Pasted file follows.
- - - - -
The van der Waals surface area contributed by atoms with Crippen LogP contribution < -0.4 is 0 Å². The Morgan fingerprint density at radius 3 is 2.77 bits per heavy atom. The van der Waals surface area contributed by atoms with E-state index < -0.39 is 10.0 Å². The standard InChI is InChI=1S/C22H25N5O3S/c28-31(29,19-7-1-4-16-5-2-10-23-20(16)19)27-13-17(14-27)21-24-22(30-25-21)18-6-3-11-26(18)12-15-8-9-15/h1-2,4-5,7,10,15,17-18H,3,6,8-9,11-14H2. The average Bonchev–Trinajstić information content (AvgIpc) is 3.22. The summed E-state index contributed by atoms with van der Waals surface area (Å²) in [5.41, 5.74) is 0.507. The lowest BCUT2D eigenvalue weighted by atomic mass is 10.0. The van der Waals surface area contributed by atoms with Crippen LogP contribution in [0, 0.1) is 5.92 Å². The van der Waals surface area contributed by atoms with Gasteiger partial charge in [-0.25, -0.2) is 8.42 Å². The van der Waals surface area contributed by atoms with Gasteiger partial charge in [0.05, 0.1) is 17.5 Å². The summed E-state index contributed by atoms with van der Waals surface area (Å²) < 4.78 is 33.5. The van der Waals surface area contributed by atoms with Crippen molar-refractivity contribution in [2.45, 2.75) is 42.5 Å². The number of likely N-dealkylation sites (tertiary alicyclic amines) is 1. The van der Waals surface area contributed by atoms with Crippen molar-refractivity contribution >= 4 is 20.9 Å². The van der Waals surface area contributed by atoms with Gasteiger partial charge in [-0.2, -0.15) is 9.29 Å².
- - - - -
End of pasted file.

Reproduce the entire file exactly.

The van der Waals surface area contributed by atoms with Crippen LogP contribution < -0.4 is 0 Å². The Morgan fingerprint density at radius 3 is 2.77 bits per heavy atom. The van der Waals surface area contributed by atoms with E-state index < -0.39 is 10.0 Å². The standard InChI is InChI=1S/C22H25N5O3S/c28-31(29,19-7-1-4-16-5-2-10-23-20(16)19)27-13-17(14-27)21-24-22(30-25-21)18-6-3-11-26(18)12-15-8-9-15/h1-2,4-5,7,10,15,17-18H,3,6,8-9,11-14H2. The average Bonchev–Trinajstić information content (AvgIpc) is 3.22. The summed E-state index contributed by atoms with van der Waals surface area (Å²) in [5.41, 5.74) is 0.507. The lowest BCUT2D eigenvalue weighted by atomic mass is 10.0. The van der Waals surface area contributed by atoms with Crippen LogP contribution in [0, 0.1) is 5.92 Å². The van der Waals surface area contributed by atoms with Gasteiger partial charge in [-0.25, -0.2) is 8.42 Å². The van der Waals surface area contributed by atoms with Gasteiger partial charge in [0.05, 0.1) is 17.5 Å². The summed E-state index contributed by atoms with van der Waals surface area (Å²) < 4.78 is 33.5. The van der Waals surface area contributed by atoms with Crippen molar-refractivity contribution in [2.45, 2.75) is 42.5 Å². The number of likely N-dealkylation sites (tertiary alicyclic amines) is 1. The van der Waals surface area contributed by atoms with Crippen molar-refractivity contribution >= 4 is 20.9 Å². The van der Waals surface area contributed by atoms with Gasteiger partial charge in [-0.2, -0.15) is 9.29 Å².